Abu Dhabi, UAEWednesday 19 September 2018

World Bank unit completes $653m solar deal for Egypt

Set to produce more than 750MW of power, 13 plant-programme set to create 6,000 jobs

Sun rising behind the Luxor Temple and the River Nile in the southern Egyptian town of Luxor. 
Egypt is set to get 13 solar power plants. Khaled Desouki/ AFP
Sun rising behind the Luxor Temple and the River Nile in the southern Egyptian town of Luxor. Egypt is set to get 13 solar power plants. Khaled Desouki/ AFP

International Finance Corporation (IFC), a member of the World Bank Group, on Sunday said it had completed a US$653 million debt package to finance building 13 solar power plants near Aswan in Egypt, planned to be part of the largest solar park in the world.

Generating up to 752 megawatts of solar power, the Nubian Suns Feed-in-Tariff Financing Programme is targeted to provide power to more than 350,000 residents and create up to 6,000 jobs during construction.

In an effort to overcome frequent energy shortages and take advantage of year-round sunshine, Egypt announced plans in 2014 to develop renewable energy, a prospect that has enticed foreign investors.

IFC and a consortium of nine international banks will provide a $653m debt package to finance construction of 13 solar power plants, which will join 19 other plants to make up the Benban Solar Park - the largest private-sector financing package for a solar photovoltaic facility in the Middle East and North Africa.

The plants will cost a total of $823m to build, IFC said in a release.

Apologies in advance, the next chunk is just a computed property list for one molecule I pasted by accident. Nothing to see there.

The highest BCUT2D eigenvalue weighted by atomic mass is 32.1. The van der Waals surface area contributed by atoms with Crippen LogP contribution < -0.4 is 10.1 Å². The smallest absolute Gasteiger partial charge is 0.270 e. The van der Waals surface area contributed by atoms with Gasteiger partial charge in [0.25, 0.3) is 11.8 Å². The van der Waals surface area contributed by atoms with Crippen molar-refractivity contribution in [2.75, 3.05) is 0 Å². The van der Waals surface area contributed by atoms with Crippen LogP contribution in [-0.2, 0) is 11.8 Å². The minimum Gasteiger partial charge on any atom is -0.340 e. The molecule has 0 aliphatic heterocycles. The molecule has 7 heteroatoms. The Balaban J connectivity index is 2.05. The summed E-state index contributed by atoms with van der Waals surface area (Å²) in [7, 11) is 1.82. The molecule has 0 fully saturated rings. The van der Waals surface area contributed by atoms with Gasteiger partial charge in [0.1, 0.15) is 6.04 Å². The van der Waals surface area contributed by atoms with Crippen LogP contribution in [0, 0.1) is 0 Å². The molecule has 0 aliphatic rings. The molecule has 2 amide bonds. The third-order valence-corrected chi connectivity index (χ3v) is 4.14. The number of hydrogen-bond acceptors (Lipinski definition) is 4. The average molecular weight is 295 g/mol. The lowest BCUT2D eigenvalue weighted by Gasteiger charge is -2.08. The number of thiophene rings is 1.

The consortium includes Asian Infrastructure Investment Bank, African Development Bank, CDC, Finnfund, Oesterreichische Entwicklungsbank, Industrial and Commercial Bank of China, Europe Arab Bank, Arab Bank and Finance in Motion/Green for Growth Fund.


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"This creates an ecosystem of investors for Egypt for this program and broadens the capital base for future infrastructure spending," said Erick Becker, the manager of infrastructure and natural resources Middle East and North Africa for IFC.

IFC, which provided $202m in financing for the project, was studying other potential opportunities in Egypt with renewable energy, both in solar and wind, Becker said. It has more than doubled the renewable share of its global power portfolio in the past decade.

Egypt’s Feed-in-Tariff programme aims to use private-sector capital and expertise to help achieve its goal of providing 20 per cent of its electricity from renewable resources by 2022.

"The country is really trying to tap the private investment cycle as it needs a lot more jobs for its young people and the renewable-energy sector is one vehicle for doing that," said Ashish Khanna, the programme leader of sustainable development at the World Bank. The World Bank worked with the Egyptian government to help reform the electricity sector.

The Multilateral Investment Guarantee Agency, also part of the World Bank Group, will provide $210m in political risk insurance to 12 projects within Benban.